Why many respected black leaders oppose school vouchers but promote school reform
June 2, 2017
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The following was written by Paul Ruffins in response to multiple Citizen Ed pieces that challenged black leaders for not supporting school choice. We appreciate hearing from a variety of black voices in this forum, and we thank Mr. Ruffins for allowing us to publish his insights. Mr. Ruffins the Director Workforce Academics at Southeast Ministry DC. His writing has appeared in The Washington Post, Washington CityPaper and Diverse Issues in Higher Education.


 

It is perfectly reasonable, even admirable , for leaders to disagree with the people they claim to represent. That’s called leadership. Many people became leaders exactly because they have a more informed vision, or a deeper knowledge of history than the average person. For example, Dr. King was against the war in Vietnam while many black citizens and WWII vets still supported the conflict. President Obama supported gay marriage while many ordinary black folks opposed it, and his moral example and thoughtful explanations helped change and open their minds.

As a person who has worked for both the NAACP, and the Congressional Black Caucus Foundation, I have had many opportunities to hear black leaders, such as the late Julian Bond, explain exactly why they oppose school vouchers. Please note: I am not trying to express my own opinion about school reform, but rather, I am trying to do an honest job of communicating why most of the black leaders and elected officials I worked for opposed vouchers.

What follows is five reasons black leaders and officials oppose school voucher plans:

The first is historical. The idea of school vouchers was first widely advocated in the late 1950’s, specifically as a way to oppose school integration after the 1954 Brown decision. Virginia, completely closed down several public school districts for months rather than integrate them. Then, on January 9, 1956 voters approved the Gray Plan to fund school vouchers which would be used to fund segregated white private academies.

The second is Constitutional. The U.S. constitution forbids the government from establishing or directly supporting religious organizations. Well, the places where conservative politicians promoted vouchers most vigorously were almost always “failing center cities” like Washington, D.C., Philadelphia, or Detroit, where the only private schools that a poor person could possibly afford with a voucher were Catholic schools. Relatively few African American are Catholic. (The government does help to indirectly support many religious institutions such as Catholic hospitals, but those institutions are not allowed to discriminate in hiring or proselytize among their patients the way religious schools can.)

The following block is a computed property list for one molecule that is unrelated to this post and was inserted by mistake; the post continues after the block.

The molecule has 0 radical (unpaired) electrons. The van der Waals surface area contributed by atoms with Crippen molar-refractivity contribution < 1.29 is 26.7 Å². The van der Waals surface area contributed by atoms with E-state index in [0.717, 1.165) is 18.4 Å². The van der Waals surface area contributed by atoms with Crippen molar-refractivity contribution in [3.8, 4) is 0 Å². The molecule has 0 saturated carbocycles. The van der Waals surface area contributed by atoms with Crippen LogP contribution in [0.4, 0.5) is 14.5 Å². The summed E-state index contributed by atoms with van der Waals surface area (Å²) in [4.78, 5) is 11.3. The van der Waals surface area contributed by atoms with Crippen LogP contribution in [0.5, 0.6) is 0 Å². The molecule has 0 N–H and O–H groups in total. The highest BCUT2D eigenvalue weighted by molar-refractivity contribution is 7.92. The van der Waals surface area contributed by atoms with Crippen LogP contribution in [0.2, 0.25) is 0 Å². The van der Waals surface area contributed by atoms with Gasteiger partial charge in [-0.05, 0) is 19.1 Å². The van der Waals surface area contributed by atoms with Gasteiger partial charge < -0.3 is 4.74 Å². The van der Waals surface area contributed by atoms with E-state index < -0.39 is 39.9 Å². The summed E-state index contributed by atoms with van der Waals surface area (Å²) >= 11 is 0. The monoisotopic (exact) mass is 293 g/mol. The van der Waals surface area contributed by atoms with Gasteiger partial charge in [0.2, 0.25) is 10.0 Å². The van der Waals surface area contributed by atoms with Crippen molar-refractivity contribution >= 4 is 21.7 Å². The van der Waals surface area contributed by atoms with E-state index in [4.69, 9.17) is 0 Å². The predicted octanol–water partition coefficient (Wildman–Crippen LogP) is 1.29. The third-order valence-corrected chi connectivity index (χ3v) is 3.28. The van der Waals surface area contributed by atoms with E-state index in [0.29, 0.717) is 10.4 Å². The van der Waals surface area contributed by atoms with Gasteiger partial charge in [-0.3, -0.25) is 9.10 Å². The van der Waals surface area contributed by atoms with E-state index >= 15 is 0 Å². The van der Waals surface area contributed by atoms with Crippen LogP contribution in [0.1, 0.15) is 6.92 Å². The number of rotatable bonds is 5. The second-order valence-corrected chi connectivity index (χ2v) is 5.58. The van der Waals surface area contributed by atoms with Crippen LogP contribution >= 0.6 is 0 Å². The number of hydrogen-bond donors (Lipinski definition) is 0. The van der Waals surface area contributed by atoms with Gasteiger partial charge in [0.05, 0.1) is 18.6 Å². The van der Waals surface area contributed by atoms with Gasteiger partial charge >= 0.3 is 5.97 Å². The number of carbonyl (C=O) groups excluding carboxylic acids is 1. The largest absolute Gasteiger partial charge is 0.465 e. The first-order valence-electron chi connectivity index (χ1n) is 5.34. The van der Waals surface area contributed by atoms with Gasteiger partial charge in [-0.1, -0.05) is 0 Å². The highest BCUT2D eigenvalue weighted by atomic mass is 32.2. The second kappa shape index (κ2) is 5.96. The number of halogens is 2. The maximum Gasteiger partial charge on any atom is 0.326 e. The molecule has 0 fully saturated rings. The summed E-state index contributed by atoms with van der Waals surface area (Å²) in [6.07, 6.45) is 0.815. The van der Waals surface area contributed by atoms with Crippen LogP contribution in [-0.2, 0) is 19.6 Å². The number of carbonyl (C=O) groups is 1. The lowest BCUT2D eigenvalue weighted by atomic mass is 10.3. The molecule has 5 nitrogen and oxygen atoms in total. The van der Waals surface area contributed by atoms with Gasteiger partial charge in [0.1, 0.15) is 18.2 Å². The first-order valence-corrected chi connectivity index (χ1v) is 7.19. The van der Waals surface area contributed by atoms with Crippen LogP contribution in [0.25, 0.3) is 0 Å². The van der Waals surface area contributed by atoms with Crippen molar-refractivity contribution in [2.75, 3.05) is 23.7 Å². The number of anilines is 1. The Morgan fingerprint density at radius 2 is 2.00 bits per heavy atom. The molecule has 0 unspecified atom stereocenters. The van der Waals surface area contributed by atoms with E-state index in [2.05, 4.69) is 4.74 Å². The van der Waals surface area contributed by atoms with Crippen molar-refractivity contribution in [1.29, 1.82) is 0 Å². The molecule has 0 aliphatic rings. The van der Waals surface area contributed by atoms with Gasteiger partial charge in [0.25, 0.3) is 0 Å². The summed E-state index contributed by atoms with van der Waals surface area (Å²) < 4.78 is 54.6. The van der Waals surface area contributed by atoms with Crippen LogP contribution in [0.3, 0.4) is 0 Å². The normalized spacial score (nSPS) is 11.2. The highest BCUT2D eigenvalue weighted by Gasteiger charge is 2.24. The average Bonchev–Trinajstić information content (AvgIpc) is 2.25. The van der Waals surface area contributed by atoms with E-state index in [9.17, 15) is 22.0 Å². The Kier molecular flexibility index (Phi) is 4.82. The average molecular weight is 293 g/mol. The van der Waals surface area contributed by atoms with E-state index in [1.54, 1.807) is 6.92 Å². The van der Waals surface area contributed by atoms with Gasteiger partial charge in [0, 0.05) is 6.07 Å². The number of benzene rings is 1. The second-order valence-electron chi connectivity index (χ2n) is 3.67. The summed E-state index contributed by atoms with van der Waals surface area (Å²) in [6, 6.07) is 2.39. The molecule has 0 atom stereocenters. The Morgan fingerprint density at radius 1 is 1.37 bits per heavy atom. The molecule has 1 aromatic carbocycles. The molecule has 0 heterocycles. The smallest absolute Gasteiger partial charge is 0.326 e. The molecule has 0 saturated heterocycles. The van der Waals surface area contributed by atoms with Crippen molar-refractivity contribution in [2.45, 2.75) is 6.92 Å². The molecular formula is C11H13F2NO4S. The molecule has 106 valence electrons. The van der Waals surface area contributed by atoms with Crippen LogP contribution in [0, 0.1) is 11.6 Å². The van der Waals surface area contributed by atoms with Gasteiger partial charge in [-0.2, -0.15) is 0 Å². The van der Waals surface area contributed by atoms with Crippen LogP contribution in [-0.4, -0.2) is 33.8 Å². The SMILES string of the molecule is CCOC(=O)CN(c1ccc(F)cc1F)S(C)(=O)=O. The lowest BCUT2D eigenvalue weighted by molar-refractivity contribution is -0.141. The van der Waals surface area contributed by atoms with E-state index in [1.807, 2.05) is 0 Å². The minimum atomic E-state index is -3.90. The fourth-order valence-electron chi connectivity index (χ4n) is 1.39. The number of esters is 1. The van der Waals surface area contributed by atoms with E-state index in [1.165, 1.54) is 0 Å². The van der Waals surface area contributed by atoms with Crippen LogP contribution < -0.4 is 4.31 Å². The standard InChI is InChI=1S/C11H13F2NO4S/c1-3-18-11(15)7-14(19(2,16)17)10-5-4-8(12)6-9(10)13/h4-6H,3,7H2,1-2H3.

The third is financial. In general, the conservatives who advocate for school vouchers are also generally opposed to increased public school funding, while most African American leaders have traditionally supported greater school funding across the board. Black leaders have often pointed out that citizens in upper-middle class areas have never supported taking tax money away from public schools to use for private school vouchers, no matter whether they were Republican or Democratic.

The forth reason is political. It’s fair to say that in general, the politicians who most vigorously advocate for school vouchers were almost always conservatives. (One rare liberal exception is Kevin Chavous, formerly of the DC City Council.) Black politicians are rightfully suspicious of people like Ronald Regan (or current Education Secretary Betsy DeVos) who claim(ed) to be terribly concerned with the fate of black children “trapped in failing schools,” but want to shred the rest of the safety net that supports so many black families. Many black leaders suspect that voucher supporters are less concerned with educating black children than dismantling the teacher’s union.

The fifth is economic. Public school systems are huge economic engines that are often among the largest and least discriminatory employers in any city. Municipal employees such as teachers, bus drivers, and social workers make up the backbone of the black middle class. Therefore, it is reasonable for many Black leaders to oppose white politicians who want to divert funds from public institutions that black communities can control, into private institutions such as Catholic schools that don’t answer to the public. Black elected officials feel that many of the ideas that conservatives have promoted to be in the “interest of black children and youth,” such as school vouchers and a sub-minimum wage, always seem to involve dismantling intuitions, like public schools, government jobs, and unions, that employ or sustain black parents.

These are the historical reasons that many African American leaders oppose school vouchers.

However, many Black leaders have been at the forefront of recent movements for school reform and school choice.

School vouchers are just one small possible element of school reform and school choice. In fact, in the whole nation the leaders who have been at the forefront to school reform are the last three African American mayors of Washington, D.C., where 48% percent of students are enrolled in new public charter schools, and where the traditional public schools have been posting significant gains in reading and math. Black educators and union members were also deeply involved in helping to develop the common core curriculum, a non-partisan, state-based approach to curriculum reform based on thinking and reasoning rather than rote memory and repetition.

 

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